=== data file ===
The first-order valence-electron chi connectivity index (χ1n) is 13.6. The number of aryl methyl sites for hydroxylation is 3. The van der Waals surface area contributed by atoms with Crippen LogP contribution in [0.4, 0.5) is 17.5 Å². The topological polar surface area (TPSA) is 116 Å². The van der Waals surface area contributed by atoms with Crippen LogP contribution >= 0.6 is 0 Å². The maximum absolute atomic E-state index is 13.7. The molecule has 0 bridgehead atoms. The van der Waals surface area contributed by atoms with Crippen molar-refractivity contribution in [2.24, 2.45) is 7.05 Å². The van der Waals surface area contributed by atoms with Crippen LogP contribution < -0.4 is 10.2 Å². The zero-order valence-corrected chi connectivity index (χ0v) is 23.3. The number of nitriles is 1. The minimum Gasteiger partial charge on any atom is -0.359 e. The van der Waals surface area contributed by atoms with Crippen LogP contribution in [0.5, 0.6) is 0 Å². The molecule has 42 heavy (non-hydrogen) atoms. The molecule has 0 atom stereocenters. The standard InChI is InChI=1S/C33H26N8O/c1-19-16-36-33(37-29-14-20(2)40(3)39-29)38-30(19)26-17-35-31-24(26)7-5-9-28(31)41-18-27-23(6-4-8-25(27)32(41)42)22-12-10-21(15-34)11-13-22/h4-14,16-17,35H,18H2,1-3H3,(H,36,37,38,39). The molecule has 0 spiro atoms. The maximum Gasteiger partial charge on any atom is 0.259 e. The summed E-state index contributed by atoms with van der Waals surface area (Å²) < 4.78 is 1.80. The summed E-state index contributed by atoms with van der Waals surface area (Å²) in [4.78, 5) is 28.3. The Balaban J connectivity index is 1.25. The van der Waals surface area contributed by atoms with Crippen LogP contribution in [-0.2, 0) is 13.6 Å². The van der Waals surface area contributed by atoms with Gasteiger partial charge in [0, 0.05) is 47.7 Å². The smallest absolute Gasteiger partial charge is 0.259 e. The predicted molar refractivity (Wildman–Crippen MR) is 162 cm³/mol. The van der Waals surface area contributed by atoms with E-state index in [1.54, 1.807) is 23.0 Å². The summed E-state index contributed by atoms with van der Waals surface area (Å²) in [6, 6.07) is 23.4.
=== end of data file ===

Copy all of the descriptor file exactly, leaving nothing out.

The first-order valence-electron chi connectivity index (χ1n) is 13.6. The number of aryl methyl sites for hydroxylation is 3. The van der Waals surface area contributed by atoms with Crippen LogP contribution in [0.4, 0.5) is 17.5 Å². The topological polar surface area (TPSA) is 116 Å². The van der Waals surface area contributed by atoms with Crippen LogP contribution >= 0.6 is 0 Å². The maximum absolute atomic E-state index is 13.7. The molecule has 0 bridgehead atoms. The van der Waals surface area contributed by atoms with Crippen molar-refractivity contribution in [2.24, 2.45) is 7.05 Å². The van der Waals surface area contributed by atoms with Crippen LogP contribution < -0.4 is 10.2 Å². The zero-order valence-corrected chi connectivity index (χ0v) is 23.3. The number of nitriles is 1. The minimum Gasteiger partial charge on any atom is -0.359 e. The van der Waals surface area contributed by atoms with Crippen LogP contribution in [0.5, 0.6) is 0 Å². The molecule has 42 heavy (non-hydrogen) atoms. The molecule has 0 atom stereocenters. The standard InChI is InChI=1S/C33H26N8O/c1-19-16-36-33(37-29-14-20(2)40(3)39-29)38-30(19)26-17-35-31-24(26)7-5-9-28(31)41-18-27-23(6-4-8-25(27)32(41)42)22-12-10-21(15-34)11-13-22/h4-14,16-17,35H,18H2,1-3H3,(H,36,37,38,39). The molecule has 0 spiro atoms. The maximum Gasteiger partial charge on any atom is 0.259 e. The summed E-state index contributed by atoms with van der Waals surface area (Å²) < 4.78 is 1.80. The summed E-state index contributed by atoms with van der Waals surface area (Å²) in [4.78, 5) is 28.3. The Balaban J connectivity index is 1.25. The van der Waals surface area contributed by atoms with Crippen LogP contribution in [-0.2, 0) is 13.6 Å². The van der Waals surface area contributed by atoms with Gasteiger partial charge in [0, 0.05) is 47.7 Å². The smallest absolute Gasteiger partial charge is 0.259 e. The predicted molar refractivity (Wildman–Crippen MR) is 162 cm³/mol. The van der Waals surface area contributed by atoms with E-state index in [1.54, 1.807) is 23.0 Å². The summed E-state index contributed by atoms with van der Waals surface area (Å²) in [6, 6.07) is 23.4.